A Blossom From Bosnia
by Nick Sweeney
It was a gentle early morning, Mirsa realised with a start. For a lingering moment, she had the odd feeling that she was in a place of saints. She remembered a white-clad child captured in the frame of a courtyard doorway, pictured other features of her route remarkable only because of the way they hung before her eyes, broke up, and were immediately forgotten.
She shook the dust from her hair, saw that she was on the Place de Clichy, sensed that she must have made her way up the hill from Poissonière following Faubourg Montmartre, but she didn’t really know. She laughed nervously at that, then felt an encroaching nausea and rubbed her stomach with a child’s gesture, pretended to be contemplating her scuffed brown shoes.
Her jacket felt heavy, and she took it off and, not knowing what else to do with it, let it fall to the ground. She walked on, the wind puffing out the wide sleeves of a red and white blouse she couldn’t remember buying. A waiter, out hosing down the approach to his terrace, sent her a spike of a look that went through her.
The sandy island that bisected the Boulevard des Batignolles was crowded with frumpy women walking haughty dogs. They disappeared behind trees as if hiding from Mirsa in a game whose rules only they knew. The trees revealed others in assertive sunlight; the patient-eyed woman, her clothes made from old curtains, who looked after the toilets; bleary-eyed young men in dark wool suits that ate the light; dissipated taxi drivers in a silent group near their chariots, all talked-out from the long city night.
The scent of bread cut through petrol fumes, and Mirsa felt hungry until the idea of food produced a violent reaction deep inside her. Her mother had said there was no bread. “What’s that smell, then?” Mirsa demanded, and a Pekinese looked up at her with interest, though its owner offered the back of her hat to those who spoke out loud to themselves in the street.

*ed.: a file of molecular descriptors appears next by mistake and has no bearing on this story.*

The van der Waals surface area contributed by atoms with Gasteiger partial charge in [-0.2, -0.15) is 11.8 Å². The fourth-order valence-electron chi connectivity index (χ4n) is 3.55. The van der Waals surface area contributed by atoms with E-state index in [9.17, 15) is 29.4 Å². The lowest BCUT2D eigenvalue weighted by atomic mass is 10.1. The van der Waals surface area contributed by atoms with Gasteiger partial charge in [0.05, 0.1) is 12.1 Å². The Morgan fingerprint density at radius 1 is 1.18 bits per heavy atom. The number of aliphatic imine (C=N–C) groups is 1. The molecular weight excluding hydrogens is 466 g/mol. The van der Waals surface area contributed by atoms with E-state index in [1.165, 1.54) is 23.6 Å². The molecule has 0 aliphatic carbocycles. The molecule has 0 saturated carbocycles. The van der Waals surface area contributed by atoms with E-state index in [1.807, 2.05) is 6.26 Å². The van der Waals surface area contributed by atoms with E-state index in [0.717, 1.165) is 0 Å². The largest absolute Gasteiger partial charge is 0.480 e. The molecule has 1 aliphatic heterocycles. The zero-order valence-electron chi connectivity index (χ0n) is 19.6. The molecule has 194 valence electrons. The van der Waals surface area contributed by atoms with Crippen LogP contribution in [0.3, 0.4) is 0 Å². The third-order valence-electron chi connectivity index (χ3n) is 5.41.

A handsome woman in timeless clothes stepped by, Mirsa’s teacher, Madame Vujovič, who said, “What did I tell you, Mirsa? Didn’t I say you’d speak the most beautiful French and stroll along the boulevards of this eternal city and break the hearts of men and drink vintage wine over candle-lit dinners?”
Mirsa nodded, pleased, but doubtful that she had indeed done all those things. She saw herself holding a glass up to a candle in a cellar, wine in it of a rich red colour like that of the thin stream of blood that chose that moment to leak out of her mouth. She felt it tickle her chin, then reached up and put a hand to it, embarrassed, searched in her skirt pocket for a handkerchief, found only grit.
“Parlez-moi d’amour,” she wanted Madame Vujovič to say to her. “Do you remember that song, Mirsa?”
She would have said, “Yes, I will never forget it,” but when she looked up from her labour, Madame Vujovič wasn’t there anymore. She’s gone. Mirsa felt sad, but resigned. Of course.
She saw her dusty classroom, a little bust of Tito sitting high on a shelf, ignored. They had an empire here, she reminded herself, and let herself frown, knowing that empires ended foolishly, with rooms full of empire junk in cities under siege. She knew too that no city was eternal; men in the hills, disfigured by their pride, had shown her that, with their elementary science and their ballistics.
The traffic stopped for seconds, and Mirsa sensed birds striking poses in the trees, heard them sing. Chattering children, a riot of bright jackets and bags, came out of an apartment block, and a green twinge cut up into Mirsa at the thought of the school day ahead of them. She grimaced, made a face that wasn’t really hers, saw it mosaic, her features held tightly in a cracked window. A car backfired, and then another, and the birds scattered, their song turned to shrieks.
She turned in to the quiet Rue des Batignolles and hovered by a brasserie, dark but inviting. Coffee would be good, she decided, with three spoonfuls of sugar. “There’s no coffee,” her mother had told her, but then again, what was that smell? Mirsa came to a halt and sniffed deeply, to the chagrin of another dog-walking dame, then nodded, satisfied.